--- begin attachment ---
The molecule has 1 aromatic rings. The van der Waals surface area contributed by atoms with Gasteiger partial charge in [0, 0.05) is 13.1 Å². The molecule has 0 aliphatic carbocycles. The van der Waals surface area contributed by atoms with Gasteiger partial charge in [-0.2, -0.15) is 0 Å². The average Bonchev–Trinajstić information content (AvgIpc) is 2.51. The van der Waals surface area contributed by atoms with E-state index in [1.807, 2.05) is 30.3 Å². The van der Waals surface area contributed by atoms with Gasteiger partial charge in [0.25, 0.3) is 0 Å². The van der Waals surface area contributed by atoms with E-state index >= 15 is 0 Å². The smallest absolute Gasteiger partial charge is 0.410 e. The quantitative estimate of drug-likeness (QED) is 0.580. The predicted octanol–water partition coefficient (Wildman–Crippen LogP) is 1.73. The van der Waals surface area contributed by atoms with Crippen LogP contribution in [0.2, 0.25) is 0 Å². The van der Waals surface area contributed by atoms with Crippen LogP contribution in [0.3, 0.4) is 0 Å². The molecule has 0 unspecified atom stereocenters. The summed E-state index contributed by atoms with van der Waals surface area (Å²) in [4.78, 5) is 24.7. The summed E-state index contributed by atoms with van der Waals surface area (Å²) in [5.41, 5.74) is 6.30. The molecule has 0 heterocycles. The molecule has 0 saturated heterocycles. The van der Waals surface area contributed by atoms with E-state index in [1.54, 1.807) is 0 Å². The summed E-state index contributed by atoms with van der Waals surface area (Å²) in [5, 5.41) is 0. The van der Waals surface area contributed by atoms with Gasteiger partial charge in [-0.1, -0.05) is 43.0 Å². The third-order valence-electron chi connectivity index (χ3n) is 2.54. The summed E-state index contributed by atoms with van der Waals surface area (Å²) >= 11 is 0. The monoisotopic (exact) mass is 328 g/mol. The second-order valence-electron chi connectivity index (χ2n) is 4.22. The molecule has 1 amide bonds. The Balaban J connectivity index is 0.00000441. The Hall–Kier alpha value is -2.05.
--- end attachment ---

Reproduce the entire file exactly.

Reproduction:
The molecule has 1 aromatic rings. The van der Waals surface area contributed by atoms with Gasteiger partial charge in [0, 0.05) is 13.1 Å². The molecule has 0 aliphatic carbocycles. The van der Waals surface area contributed by atoms with Gasteiger partial charge in [-0.2, -0.15) is 0 Å². The average Bonchev–Trinajstić information content (AvgIpc) is 2.51. The van der Waals surface area contributed by atoms with E-state index in [1.807, 2.05) is 30.3 Å². The van der Waals surface area contributed by atoms with Gasteiger partial charge in [0.25, 0.3) is 0 Å². The van der Waals surface area contributed by atoms with E-state index >= 15 is 0 Å². The smallest absolute Gasteiger partial charge is 0.410 e. The quantitative estimate of drug-likeness (QED) is 0.580. The predicted octanol–water partition coefficient (Wildman–Crippen LogP) is 1.73. The van der Waals surface area contributed by atoms with Crippen LogP contribution in [0.2, 0.25) is 0 Å². The van der Waals surface area contributed by atoms with Crippen LogP contribution in [0.3, 0.4) is 0 Å². The molecule has 0 unspecified atom stereocenters. The summed E-state index contributed by atoms with van der Waals surface area (Å²) in [4.78, 5) is 24.7. The summed E-state index contributed by atoms with van der Waals surface area (Å²) in [5.41, 5.74) is 6.30. The molecule has 0 heterocycles. The molecule has 0 saturated heterocycles. The van der Waals surface area contributed by atoms with E-state index in [1.54, 1.807) is 0 Å². The summed E-state index contributed by atoms with van der Waals surface area (Å²) in [5, 5.41) is 0. The van der Waals surface area contributed by atoms with Gasteiger partial charge in [-0.1, -0.05) is 43.0 Å². The third-order valence-electron chi connectivity index (χ3n) is 2.54. The summed E-state index contributed by atoms with van der Waals surface area (Å²) >= 11 is 0. The monoisotopic (exact) mass is 328 g/mol. The second-order valence-electron chi connectivity index (χ2n) is 4.22. The molecule has 1 amide bonds. The Balaban J connectivity index is 0.00000441. The Hall–Kier alpha value is -2.05.